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96/97: Friendlies:

Les Simmons Testimonial, 19/5/97
Watford 1(1)
Team: Eschbach, Gibbs, Ludden, Johnson, Millen, Page, Slater, Flash, Phillips, Easton, Mooney
Subs: Ward (for Page), Bazeley (for Easton), Noel-Williams (for Ludden), Chamberlain (for Eschbach), Andrews (for Phillips), Blissett (for Flash)
Scorers: Slater
Arsenal 3(4)
A small reward
Report by Ian Grant

Football's continuing love affair with testimonials is usually misguided. Bearing in mind that many players have annual salaries ten times larger than mere mortals like us, it seems utterly laughable that we're then asked to show our appreciation by giving them more money. And the 'short career' argument no longer holds water either - in the modern employment market, there's simply no such thing as a permanent job.

But there are still deserving cases. In terms of 'thick and thin' commitment, Les Simmons' 51 year stint at Watford Football Club simply dwarves anyone else's efforts. It's a remarkable achievement and one that, I suspect, has received an inappropriately small reward over the decades. This is what testimonials really should be about and the attendance of over seven thousand shows that the Watford public feel the same way.

You probably already know that I detest friendly matches - football is meant to arouse passion, it's only really worth the price of admission when there's something at stake. But compared to some I've been to (I went to Jimmy Case's testimonial in Brighton a couple of years back and had the dubious pleasure of watching an indisputably classy Liverpool side play like careless imbeciles for what seemed like an eternity), this wasn't at all bad.

Arsenal won it at a canter - even with a side that featured more reserves than international stars, they were too smart and too sharp for our jaded team. The appearance of Dennis Bergkamp, who's vision is so extraordinary that it really does seem that he has eyes in the back of his head, on the Vic Road turf was worth the admission on its own - I fail to see why Zola and Juninho are so celebrated while Bergkamp remains somewhat overlooked.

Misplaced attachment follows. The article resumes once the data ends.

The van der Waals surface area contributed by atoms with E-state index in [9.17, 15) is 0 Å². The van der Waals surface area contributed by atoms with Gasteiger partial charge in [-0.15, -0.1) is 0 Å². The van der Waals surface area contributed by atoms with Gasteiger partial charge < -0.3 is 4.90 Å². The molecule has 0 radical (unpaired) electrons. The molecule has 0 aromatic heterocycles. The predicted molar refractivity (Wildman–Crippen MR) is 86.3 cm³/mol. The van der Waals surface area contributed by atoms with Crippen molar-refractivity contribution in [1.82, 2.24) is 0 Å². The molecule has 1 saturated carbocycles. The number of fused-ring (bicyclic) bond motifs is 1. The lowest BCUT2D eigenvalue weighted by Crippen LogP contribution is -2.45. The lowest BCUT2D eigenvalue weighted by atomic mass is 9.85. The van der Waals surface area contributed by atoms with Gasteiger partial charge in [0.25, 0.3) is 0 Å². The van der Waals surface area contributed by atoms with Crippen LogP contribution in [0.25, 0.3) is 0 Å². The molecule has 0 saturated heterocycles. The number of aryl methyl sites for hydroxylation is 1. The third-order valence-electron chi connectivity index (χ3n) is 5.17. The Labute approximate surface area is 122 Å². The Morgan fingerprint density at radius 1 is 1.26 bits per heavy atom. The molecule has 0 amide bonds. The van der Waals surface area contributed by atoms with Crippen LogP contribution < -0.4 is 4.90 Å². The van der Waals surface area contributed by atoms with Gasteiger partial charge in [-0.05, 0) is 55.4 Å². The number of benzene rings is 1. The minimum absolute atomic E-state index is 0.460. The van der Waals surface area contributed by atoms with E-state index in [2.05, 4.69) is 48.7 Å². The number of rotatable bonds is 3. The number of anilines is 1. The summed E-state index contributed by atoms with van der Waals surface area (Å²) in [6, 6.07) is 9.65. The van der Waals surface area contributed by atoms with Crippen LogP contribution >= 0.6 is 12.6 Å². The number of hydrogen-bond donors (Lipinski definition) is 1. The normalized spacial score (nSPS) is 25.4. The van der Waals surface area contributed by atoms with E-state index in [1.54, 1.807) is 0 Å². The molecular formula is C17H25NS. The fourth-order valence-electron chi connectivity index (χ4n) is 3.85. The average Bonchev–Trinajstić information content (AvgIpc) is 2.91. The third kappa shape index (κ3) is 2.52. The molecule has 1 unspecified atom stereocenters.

Our own foreign import, German triallist keeper Daniel Eschbach, did little to help his cause and we were one down within five minutes as Hughes beat the offside trap and slotted home. A few minutes later came the one moment to celebrate for Watford fans - a superb goal from Stuart Slater, bringing the ball in from the right wing and curling a shot that nestled exquisitely in the top corner.

Arsenal re-established their lead shortly afterwards and had extended it by half-time thanks to some cack-handed defending (Dominic Ludden's claims for a first team place won't have been helped by a suicidal pass across his own area that was seized up by the Arsenal forwards). While never being truly one-sided, there was no doubt which was the Premiership club.

The second half settled into a familiar pattern, with Watford pressing and Arsenal looking infinitely more dangerous on the break. A couple of yellow-shirted moments - a sublime piece of skill by Richard Johnson, rolling the ball under his foot and turning to evade a challenge, and a long-ranged drive from Tommy Mooney that forced a good save from the Arsenal keeper - enlivened proceedings but, generally, it was pretty easy to forget that a game was in progress.

Aside from a tricky opportunity for Gifton Noel-Williams towards the end, Arsenal created all the chances and added a fourth right at the death, snappy passing leading to a clinical finish past Chamberlain. By that time, we'd had a substitute appearance by one Luther Blissett (he hardly touched the ball but what the hell) and we were happy enough.

See you all next season, I guess...